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Wayne A. Mitzner, Ph.D.

  • Co-Director, Ph.D. Track in Toxicology, Physiology and Molecular Mechanisms, Johns Hopkins Bloomberg School of Public Health
  • Joint Appointment in Biomedical Engineering

Research Interests

Lung diseases; Lung injury; Asthma; Aveolar destruction; Bronchial thermoplasty; Emphysema; Lung parenchyma; Mouse phenotyping; Physiologic lung function; Pulmonary function more


Dr. Wayne Mitzner holds joint appointments in anesthesiology and critical care medicine, in biomedical engineering and in medicine at the Johns Hopkins University School of Medicine. He is a professor of environmental health sciences at the Johns Hopkins Bloomberg School of Public Health. His research focuses on lung diseases caused by environmental factors. 

Dr. Mitzner serves as the co-director for the Ph.D. track in toxicology, physiology and molecular mechanisms

His team is currently engaged in research to better understand why chronic changes persist in lungs long after the initial damage occurs.

Dr. Mitzner earned his Ph.D. from Johns Hopkins.  He serves as the consulting editor of the Journal of Applied Physiology. His work has been recognized with the American Thoracic Society’s Joseph Rodarte Award for Achievements in Respiratory Medicine and Physiology. more


  • Co-Director, Ph.D. Track in Toxicology, Physiology and Molecular Mechanisms, Johns Hopkins Bloomberg School of Public Health
  • Joint Appointment in Biomedical Engineering
  • Joint Appointment in Medicine

Departments / Divisions



  • Ph.D.; Johns Hopkins University School of Medicine (Maryland) (1973)

Research & Publications

Research Summary

Dr. Mitner’s research is focused on the structural basis of physiologic lung function and how this normal structure manifests itself in pathologic situations and environmental exposures. Current work is concerned with understanding the mechanisms that underlie the chronic lung tissue destruction that occurs in emphysema. These functional and immunological studies in the mouse are directed toward investigating mechanisms of alveolar destruction with age or with emphysematous lesions. How this tissue destruction impacts the interaction between the lung parenchyma and airways plays a key role in the ability to breathe in this pathology, and ongoing work is involved in studying this interaction. Additional funded work involves evaluating methods of impairing the ability of airway smooth muscle to shorten as a possible treatment of asthma, called bronchial thermoplasty.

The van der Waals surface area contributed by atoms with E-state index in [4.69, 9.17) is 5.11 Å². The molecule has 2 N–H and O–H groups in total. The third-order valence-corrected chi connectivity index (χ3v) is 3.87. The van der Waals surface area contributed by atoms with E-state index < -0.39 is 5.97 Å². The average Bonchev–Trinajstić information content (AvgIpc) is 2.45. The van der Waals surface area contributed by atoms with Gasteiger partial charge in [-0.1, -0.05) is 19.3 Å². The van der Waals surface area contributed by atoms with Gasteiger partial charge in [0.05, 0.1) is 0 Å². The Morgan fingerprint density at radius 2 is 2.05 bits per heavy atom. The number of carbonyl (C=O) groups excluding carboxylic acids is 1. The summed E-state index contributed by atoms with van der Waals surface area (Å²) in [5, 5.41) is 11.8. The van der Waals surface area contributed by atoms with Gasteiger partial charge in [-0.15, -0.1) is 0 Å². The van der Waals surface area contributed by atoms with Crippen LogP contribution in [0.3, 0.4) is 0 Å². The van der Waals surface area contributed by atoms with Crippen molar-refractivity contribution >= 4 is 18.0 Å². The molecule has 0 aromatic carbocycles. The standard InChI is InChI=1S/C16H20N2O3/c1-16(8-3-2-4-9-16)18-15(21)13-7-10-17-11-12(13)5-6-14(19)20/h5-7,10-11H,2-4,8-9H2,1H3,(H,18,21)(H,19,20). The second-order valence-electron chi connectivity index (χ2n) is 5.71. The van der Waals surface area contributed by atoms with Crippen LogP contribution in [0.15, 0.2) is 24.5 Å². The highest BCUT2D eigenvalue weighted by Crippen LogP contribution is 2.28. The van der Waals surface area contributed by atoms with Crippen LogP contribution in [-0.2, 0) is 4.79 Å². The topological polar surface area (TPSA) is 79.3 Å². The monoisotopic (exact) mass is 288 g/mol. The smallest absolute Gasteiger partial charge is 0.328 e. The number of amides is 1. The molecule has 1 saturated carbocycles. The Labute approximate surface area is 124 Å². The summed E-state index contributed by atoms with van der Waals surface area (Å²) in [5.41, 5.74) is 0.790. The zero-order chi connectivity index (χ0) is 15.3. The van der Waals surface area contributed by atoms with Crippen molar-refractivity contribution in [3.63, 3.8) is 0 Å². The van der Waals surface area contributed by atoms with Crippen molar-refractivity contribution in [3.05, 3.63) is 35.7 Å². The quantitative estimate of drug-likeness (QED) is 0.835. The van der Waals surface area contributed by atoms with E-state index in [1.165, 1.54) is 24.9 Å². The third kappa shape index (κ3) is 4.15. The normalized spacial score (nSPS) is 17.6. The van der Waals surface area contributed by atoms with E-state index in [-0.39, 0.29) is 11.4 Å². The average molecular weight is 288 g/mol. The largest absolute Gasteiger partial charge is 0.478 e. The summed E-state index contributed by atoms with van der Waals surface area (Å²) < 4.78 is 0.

Dr. Mitzner's lab is housed in the Department of Environmental Health Sciences at the Johns Hopkins Bloomberg School of Public Health. His research team studies basic mechanisms behind the physiologic and pathologic manifestations of lung diseases such as emphysema and asthma. Current research investigates why chronic changes continue to exist in the lungs long after the initial insults are completely gone. Such insults lead to tissue damage, causing immunologic responses that seem to persist almost indefinitely. This manifestation is analyzed using state-of-the-art phenotyping in whole animal models simultaneously with assessment of the immunologic status of cells and interactive signaling.

Lab Website: Mitzner Laboratory

Selected Publications

An SS, Mitzner W, Tang WY, Ahn K, Yoon AR, Huang J, Kilic O, Yong HM, Fahey JW, Kumar S, Biswal S, Holgate ST, Panettieri RA, Solway J, Liggett SB. “An inflammation-independent contraction mechanophenotype of airway smooth muscle in asthma.” Journal of Allergy and Clinical Immunology. 2016. In press.

Lin AHY, Shang Y, Mitzner W, Sham JSK, Tang WY. “Aberrant DNA methylation of phosphodiesterase 4D alters airway smooth muscle cell phenotypes.” American Journal of Respiratory Cell and Molecular Biology. 2016 Feb;54(2):241-249.

Seccombe LM, Peters MJ, Brown RH, Mitner W. “Lung density in extremely large healthy lungs.” Chest. 2016 Jan;149(1):291-292.

Lagesse HAD, Anidi IU, Craig JM, Limjunyawong N, Poupore AK, Mitnzer W, Scott AL. “Recruited monocytes modulate malaria-induced lung injury through CD36-mediated clearance of sequestered infected erythrocytes.” Journal of Leukocyte Biology. 2016 May;99(5):659-71. 

Wagner EM, Jenkins J, Schmieder A, Eldridge L, Zhang Q, Moldobaeva A, Zhang H, Allen JS, Yang X, Mitzner W, Keupp J, Caruthers SD, Wickline SA, Lanza GM. “Angiogenesis and airway reactivity in asthmatic Brown Norway rats.” Angiogenesis. 2015:18(1).

Academic Affiliations & Courses

Graduate Program Affiliation

Environmental Health Sciences

Courses and Syllabi

  • Essentials of Pulmonary Function Measurements (183.643.01)
    Johns Hopkins Bloomberg School of Public Health

Activities & Honors


  • Joseph Rodarte Award for Achievements in Respiratory Medicine and Physiology, American Thoracic Society, 2006
  • Distinguished Service Award, American Lung Association of Maryland, 2000
  • Elected to the College of Fellows, American Institute of Medical and Biological Engineering, 1996
  • Recipient, NIH Research Career Development Award, 1978
  • Recipient, Young Investigator Pulmonary Research Grant, 1975
  • Member, Tau Beta Pi Society
  • Member, Eta Kappa Nu Society
  • Member, Sigma XI Honor Society

Professional Activities

  • Consulting Editor, Journal of Applied Physiology, 2010
  • Editorial Board Member, Journal of Applied Physiology, 1983
  • Chair, Study Section on Respiratory Integrative Biology and Translation, 2007 - 2009
  • Chair, Respiratory Structure and Function Assembly, 2006 - 2008
  • Editorial Board Member, American Review of Respiratory Disease, 1983 - 1993
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